Yngwie Malmsteen – Blue Lightning (Album Review)

A virtual magician on the guitar, Sweden’s Yngwie Malmsteen has spent a lifetime cultivating a dominant, burning emotion of guitar mechanics which may very well go unmatched. Never at a loss for impassioned creativity, Yngwie Malmsteen announces his new album, Blue Lightning, will be released everywhere on Friday, March 29, 2019 via Mascot Records.

A staple in the world of Hard Rock and Heavy Metal, Malmsteen has been regarded as one of the greats since the mid-1980s when he debuted as part of the band Steeler and later with the band Alcatrazz. Shredding like a madman, Malmsteen released his solo debut, 1984’s Rising Force, making way for well over a dozen studio albums chock-full of rampant and mind-blowing speed guitar. In fact, Malmsteen is renowned for further evolving the sub-genre of Heavy Metal known as Neoclassical Metal – a style blending components of Classical Music and Speed Metal. By way of his signature Fender Stratocaster, Malmsteen has become one of the most influential guitar players in the world and dazzles audiences with epic live performances.

Adding to his stacked catalog, Blue Lightning arrives as Malmsteen’s twentieth studio album, following up 2016’s World on Fire. Looking back, the Blues is not a genre this Heavy Metal maestro is known for playing. However, Malmsteen has been influenced by the Blues from the very beginning. Commenting on the direction for Blue Lightning, Malmsteen stated: Now, I grew up in a classically trained family, and people know me for playing in what is called a neo classical style. But when I got a guitar for my fifth birthday, what I would try to emulate were John Mayall & The Bluesbreakers – I would jam along to what they did on record with Eric Clapton (‘Bluesbreakers With Eric Clapton’ album). That’s something people don’t realize about me – I do have a strong interest in the Blues.

At the heart of Blue Lightning, Malmsteen delivers brand new original material and also gifts covers of classic Blues songs by some of the greatest artists to walk the Earth. One aspect of Malmsteen playing the Blues which makes Blue Lightning a different type of Blues record, is that Malmsteen does not just play the Blues. No, the covers especially are not just note for note, identical versions of the original. The album embodies a considerable live sound that finds Malmsteen incorporating the Blues with his Neoclassical formula. Evidence of this can be found in the opening track, “Blue Lightning.” A breathe of fresh air, this original number hits the spot as the right introduction to Malmsteen’s world of the Blues.

Then, Malmsteen must have had the backdrop of a sunset in mind while penning “Sun’s Up Top’s Down.” Additionally, the dramatic “Peace Please” and the lights out instrumental “1911 Strut” round out the new tracks. Turning to the other side of Blue Lightning, we find the highly musical and open rendition of Jimi Hendrix’s “Foxey Lady” and a version of “Purple Haze” that comes off even grander and raunchier than the original. A dynamic cover, Malmsteen adds crunch to The Rolling Stones’ smash “Paint it Black,” making it sound like a brand new song.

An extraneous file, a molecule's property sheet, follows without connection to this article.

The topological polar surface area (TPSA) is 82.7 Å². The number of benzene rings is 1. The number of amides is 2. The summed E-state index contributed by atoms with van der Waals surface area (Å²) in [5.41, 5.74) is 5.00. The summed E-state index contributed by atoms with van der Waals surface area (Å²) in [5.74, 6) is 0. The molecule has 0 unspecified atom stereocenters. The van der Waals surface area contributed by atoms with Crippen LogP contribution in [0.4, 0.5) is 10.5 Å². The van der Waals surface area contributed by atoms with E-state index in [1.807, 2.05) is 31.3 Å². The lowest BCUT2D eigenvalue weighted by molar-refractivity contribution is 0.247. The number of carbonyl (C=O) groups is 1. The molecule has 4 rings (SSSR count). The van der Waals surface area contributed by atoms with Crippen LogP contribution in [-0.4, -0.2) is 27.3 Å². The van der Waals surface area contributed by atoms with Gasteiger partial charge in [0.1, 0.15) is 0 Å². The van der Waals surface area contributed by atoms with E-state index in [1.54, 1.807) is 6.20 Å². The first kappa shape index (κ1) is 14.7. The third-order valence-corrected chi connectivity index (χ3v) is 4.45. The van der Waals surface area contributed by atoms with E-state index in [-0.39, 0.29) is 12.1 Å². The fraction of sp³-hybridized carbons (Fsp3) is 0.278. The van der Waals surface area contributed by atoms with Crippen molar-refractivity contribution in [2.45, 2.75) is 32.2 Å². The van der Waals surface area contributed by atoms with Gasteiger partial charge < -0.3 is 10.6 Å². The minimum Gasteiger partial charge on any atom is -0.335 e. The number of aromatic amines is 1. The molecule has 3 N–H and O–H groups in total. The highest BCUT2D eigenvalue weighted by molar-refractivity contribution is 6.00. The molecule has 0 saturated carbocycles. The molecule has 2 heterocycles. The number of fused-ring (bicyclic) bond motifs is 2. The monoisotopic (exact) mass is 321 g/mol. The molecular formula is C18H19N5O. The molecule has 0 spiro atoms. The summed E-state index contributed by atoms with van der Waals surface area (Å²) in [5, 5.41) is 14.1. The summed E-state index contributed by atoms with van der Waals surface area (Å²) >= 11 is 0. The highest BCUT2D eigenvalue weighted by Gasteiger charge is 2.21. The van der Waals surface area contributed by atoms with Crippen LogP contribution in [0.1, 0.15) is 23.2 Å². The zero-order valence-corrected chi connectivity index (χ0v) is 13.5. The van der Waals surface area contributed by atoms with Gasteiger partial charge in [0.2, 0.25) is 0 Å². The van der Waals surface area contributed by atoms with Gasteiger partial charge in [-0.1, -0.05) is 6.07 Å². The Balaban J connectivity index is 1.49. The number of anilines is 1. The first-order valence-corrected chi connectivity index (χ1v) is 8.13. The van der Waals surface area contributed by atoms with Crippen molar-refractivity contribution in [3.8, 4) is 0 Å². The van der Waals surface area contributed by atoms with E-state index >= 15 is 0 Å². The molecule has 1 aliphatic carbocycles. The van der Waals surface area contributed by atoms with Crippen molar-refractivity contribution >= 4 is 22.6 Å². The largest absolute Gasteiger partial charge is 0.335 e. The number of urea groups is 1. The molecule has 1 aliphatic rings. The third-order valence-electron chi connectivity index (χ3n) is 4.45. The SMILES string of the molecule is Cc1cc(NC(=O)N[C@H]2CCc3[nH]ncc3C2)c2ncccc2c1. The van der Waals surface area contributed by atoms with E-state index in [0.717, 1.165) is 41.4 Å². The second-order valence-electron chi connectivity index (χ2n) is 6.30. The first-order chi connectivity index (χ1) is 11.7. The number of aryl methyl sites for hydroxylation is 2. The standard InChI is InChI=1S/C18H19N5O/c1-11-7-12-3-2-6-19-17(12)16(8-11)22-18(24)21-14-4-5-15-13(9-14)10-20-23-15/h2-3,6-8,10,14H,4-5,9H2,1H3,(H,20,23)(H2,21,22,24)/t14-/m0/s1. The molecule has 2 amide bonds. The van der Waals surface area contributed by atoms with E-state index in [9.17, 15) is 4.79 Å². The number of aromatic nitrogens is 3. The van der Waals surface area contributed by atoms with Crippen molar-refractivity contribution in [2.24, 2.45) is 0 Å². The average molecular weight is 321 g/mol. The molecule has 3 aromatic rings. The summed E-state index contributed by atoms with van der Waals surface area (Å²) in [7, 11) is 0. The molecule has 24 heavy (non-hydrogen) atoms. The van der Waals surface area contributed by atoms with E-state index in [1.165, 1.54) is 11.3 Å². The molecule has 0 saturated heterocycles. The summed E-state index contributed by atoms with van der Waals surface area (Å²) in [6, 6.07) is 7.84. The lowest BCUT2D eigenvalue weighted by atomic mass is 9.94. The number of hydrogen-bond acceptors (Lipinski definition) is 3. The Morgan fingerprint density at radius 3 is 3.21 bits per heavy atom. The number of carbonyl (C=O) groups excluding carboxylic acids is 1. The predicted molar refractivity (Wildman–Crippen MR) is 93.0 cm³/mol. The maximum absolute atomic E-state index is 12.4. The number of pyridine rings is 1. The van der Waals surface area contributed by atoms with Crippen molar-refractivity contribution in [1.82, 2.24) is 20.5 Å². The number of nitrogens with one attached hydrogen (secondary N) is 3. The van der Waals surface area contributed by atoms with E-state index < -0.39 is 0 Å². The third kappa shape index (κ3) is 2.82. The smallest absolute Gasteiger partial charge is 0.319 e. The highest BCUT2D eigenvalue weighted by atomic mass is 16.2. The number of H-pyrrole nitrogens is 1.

A tenacious tribute, Blue Lightning features a riveting version of the Beatles’ “While My Guitar Gently Weeps” and a smokey take on ZZ Top’s “Blue Jean Blues.” Diving deep, Malmsteen hones in on his own style of definitive Blues soloing for Deep Purple’s “Demon’s Eye” and later tackles “Smoke on the Water.” Lastly, Malmsteen pays homage to the original guitar god, Eric Clapton, injecting a shot of adrenaline into the 1985 hit “Forever Man.”

As Blue Lightning strikes, Malmsteen showcases his incomparable skills to take a perfect song and turn it into something light years better. A master covering the masters, Blue Lightning is Malmsteen’s reflective sonnet to his heroes as well as a showcase of his ability to draft his own Blues creations. By far, Malmsteen’s followers will want to get their hands on Blue Lightning to take in all the wizardry of this profound talent. For these reasons, Cryptic Rock gives Blue Lightning 5 out of 5 stars.

Purchase Blue Lightning:

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Vito TanziAuthor posts

Avatar for Vito Tanzi

With '80s Metal and '90s Punk Rock flowing through his veins, Vito also enjoys many a variety of other genres. Graduating with a Bachelor’s in Music Business, he loves going to as many live shows as possible and experiencing the music first hand.

1 Comment

  • As a long time Yngwie fan (I bought Rising Force in ’84) it pains me to say it, but Blue Lightning was a whole lot of “meh”. Yngwie has proved he can play the blues in the past (just listen to his cover of Hendrix’s Spanish Castle Magic and Spasebo Blues on the “Live in Leningrad” album from ’89) but this thing sounded like the band recorded a bunch of mediocre blues songs and then gave him the finished project to lay down a track of him randomly noodling around and called it a day. His playing is fine (he’s still better than I’ll ever be) on this, but it also all sounds tacked onto each the songs.

    Honestly the whole thing comes off more like a YouTube guitarist posting a bunch of “If Yngwie played the blues” parody videos and calling it an album.

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